We also have a pair of schools (Oceanside Collegiate and Gray Collegiate) that offer full athletic programs, the ability to obtain two years of college credit, four-hour instructional days (with the student’s choice of morning or afternoon schedules) and four hours daily for the purpose of athletic training and practice. They are currently in AA along with all the private schools. A third school of that ilk is coming next year, right up the road in York County. A press release I got indicates enrollment will be capped at 600 and students from literally anywhere in the state can attend. So, a kid who lives in Lewisville’s attendance zone can’t go to Great Falls High, located 12 miles away in the same county. If he did and played a sport, Great Falls would have to forfeit games and pay large fines. That same kid could theoretically go to this new school 30 miles away in another county and be eligible to play any sport.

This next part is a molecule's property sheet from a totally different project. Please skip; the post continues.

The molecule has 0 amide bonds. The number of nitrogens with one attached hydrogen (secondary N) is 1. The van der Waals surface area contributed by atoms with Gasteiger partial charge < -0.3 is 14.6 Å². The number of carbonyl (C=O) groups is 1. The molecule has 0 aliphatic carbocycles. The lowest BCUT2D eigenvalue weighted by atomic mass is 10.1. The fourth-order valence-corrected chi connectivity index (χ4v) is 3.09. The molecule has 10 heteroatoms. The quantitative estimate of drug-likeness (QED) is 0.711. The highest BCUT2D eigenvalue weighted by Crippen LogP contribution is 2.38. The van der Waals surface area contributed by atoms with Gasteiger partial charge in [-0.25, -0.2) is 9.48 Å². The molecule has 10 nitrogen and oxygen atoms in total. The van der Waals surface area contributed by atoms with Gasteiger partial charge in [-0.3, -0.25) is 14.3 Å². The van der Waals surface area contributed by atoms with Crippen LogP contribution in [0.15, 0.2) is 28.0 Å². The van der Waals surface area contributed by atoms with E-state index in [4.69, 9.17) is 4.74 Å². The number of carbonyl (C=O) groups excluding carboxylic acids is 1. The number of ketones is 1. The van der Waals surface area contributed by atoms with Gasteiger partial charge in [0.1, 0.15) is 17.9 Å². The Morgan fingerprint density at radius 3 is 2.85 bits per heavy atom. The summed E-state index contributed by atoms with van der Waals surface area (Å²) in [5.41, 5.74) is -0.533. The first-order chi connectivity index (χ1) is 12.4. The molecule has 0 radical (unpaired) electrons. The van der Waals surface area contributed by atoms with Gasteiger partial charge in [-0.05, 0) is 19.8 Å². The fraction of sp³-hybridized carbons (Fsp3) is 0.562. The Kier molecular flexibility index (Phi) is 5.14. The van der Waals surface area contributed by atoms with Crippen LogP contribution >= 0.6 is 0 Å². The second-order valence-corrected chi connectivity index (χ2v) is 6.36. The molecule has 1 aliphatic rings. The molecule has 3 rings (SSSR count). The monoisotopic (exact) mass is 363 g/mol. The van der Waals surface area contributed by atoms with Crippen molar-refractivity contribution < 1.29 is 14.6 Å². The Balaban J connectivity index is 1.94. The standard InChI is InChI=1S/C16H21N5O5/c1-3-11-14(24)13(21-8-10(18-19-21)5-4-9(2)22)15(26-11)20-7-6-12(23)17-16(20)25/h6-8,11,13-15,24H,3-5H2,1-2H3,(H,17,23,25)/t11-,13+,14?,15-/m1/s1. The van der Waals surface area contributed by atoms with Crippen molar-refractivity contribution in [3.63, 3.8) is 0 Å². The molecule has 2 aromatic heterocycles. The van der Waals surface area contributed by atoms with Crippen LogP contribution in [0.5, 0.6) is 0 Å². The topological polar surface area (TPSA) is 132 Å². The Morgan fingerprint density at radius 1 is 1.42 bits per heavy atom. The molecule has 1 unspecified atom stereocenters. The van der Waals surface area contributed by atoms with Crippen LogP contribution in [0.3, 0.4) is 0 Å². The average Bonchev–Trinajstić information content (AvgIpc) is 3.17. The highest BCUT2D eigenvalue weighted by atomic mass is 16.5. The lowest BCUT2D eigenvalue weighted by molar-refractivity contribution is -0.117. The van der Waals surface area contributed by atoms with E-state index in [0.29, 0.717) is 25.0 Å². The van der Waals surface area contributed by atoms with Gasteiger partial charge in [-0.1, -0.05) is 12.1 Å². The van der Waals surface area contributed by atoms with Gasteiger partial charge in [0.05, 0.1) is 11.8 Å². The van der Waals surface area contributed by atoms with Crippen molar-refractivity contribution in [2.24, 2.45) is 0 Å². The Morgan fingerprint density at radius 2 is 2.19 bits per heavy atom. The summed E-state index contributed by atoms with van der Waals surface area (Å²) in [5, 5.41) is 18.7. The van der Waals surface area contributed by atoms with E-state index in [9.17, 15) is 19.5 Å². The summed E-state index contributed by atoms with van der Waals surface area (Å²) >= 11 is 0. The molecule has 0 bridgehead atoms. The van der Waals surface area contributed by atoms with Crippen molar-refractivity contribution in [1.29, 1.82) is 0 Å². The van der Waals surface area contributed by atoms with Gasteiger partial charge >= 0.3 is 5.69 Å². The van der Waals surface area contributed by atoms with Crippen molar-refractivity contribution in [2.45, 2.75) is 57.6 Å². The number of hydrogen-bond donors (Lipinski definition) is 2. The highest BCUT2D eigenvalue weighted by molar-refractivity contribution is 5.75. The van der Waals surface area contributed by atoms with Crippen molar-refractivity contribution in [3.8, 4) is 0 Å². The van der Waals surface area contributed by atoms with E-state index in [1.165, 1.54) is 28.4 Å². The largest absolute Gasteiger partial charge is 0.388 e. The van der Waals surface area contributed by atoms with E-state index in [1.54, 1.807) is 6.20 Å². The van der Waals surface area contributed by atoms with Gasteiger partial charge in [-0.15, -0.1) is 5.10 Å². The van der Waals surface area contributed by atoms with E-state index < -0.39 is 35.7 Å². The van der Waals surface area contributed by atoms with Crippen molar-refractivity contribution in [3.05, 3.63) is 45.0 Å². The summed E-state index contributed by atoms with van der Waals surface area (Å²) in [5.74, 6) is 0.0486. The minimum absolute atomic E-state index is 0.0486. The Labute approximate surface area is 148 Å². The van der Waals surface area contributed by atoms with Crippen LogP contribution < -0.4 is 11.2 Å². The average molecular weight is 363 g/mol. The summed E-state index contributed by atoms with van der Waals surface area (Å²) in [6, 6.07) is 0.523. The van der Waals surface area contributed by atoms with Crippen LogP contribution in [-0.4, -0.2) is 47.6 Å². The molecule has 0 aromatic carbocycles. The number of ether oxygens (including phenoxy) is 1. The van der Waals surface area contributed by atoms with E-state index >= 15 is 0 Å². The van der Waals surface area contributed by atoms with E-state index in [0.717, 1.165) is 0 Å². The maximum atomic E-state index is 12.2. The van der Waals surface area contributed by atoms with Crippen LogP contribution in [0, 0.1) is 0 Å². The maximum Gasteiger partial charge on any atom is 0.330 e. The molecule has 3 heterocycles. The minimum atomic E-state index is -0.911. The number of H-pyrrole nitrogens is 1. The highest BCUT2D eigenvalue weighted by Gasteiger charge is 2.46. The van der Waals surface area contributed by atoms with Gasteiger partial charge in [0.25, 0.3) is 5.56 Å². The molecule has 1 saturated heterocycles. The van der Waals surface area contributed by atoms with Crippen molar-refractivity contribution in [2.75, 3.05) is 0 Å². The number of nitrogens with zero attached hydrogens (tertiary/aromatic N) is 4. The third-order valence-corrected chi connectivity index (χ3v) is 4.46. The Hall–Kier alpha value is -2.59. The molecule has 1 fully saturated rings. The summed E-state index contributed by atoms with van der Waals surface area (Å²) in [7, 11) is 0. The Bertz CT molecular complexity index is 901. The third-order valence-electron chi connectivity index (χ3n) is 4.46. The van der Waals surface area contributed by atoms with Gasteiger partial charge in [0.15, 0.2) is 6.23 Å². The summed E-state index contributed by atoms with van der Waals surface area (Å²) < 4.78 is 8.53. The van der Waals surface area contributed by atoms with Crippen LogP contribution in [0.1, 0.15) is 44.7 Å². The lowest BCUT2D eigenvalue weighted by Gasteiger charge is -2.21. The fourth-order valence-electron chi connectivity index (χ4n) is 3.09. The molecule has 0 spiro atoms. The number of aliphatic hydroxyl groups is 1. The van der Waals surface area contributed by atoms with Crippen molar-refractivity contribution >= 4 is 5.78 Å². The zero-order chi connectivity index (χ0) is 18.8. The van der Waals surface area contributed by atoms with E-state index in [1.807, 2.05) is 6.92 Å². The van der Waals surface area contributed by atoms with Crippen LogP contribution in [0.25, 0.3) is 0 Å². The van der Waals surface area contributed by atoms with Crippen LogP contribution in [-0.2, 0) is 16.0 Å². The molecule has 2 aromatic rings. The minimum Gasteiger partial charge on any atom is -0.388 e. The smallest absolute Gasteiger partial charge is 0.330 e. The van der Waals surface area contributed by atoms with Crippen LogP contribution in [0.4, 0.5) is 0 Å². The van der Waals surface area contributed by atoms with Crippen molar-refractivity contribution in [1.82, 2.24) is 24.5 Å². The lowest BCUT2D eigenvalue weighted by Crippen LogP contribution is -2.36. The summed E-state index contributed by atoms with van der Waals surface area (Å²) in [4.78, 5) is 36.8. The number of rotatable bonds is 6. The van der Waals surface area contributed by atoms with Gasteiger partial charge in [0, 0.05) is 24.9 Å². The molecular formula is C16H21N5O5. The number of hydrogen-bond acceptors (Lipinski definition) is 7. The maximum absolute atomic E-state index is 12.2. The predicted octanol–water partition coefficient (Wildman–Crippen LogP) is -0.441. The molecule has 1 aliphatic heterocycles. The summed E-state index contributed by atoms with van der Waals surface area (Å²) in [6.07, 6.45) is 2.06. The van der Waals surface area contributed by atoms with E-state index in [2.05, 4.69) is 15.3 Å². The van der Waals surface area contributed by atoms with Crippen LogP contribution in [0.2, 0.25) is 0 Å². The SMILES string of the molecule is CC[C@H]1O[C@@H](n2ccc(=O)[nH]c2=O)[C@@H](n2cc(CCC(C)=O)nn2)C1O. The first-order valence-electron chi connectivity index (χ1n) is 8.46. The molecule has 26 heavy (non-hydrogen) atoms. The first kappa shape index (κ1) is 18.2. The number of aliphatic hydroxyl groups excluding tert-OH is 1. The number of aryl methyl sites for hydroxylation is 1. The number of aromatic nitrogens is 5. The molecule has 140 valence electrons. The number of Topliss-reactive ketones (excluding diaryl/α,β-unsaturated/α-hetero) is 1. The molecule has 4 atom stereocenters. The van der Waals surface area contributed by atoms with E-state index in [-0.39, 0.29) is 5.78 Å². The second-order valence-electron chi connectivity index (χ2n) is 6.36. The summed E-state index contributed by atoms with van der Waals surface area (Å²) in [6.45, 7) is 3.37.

I have nothing against non-public schools. Quite the contrary, since they offer wonderful academic and athletic opportunities that benefit their students tremendously. What I question is whether it is equitable for them to be competing against public schools in the SCHSL for championships if they can ignore traditional attendance lines, cap enrollment and actively decide the make-up of the student body. Private schools had the benefit of legislators being in their corner previously and I believe all public schools, not just those in Class A and AA that are primarily impacted by the influx of non-public schools, deserve the same. I’m asking Sen. Mike Fanning, Rep. Dennis Moss, Rep. MaryGail Douglas or Rep. Greg Delleney (all of whom represent all or parts of Chester County), our own school board or anyone else empowered to do so to request an opinion from the state attorney general’s office asking if public schools are having their equal protection guarantee violated by having to compete athletically against schools that can cap enrollment, remain exempt from attendance lines and pick-and-choose their students. An attorney general’s opinion isn’t legally binding, but it could give some guidance to the league and legislators about how athletic business should be handled in the future and whether things are being handled fairly right now. People are free to personally believe that fairness is subjective, but it never should be in the eyes of the law.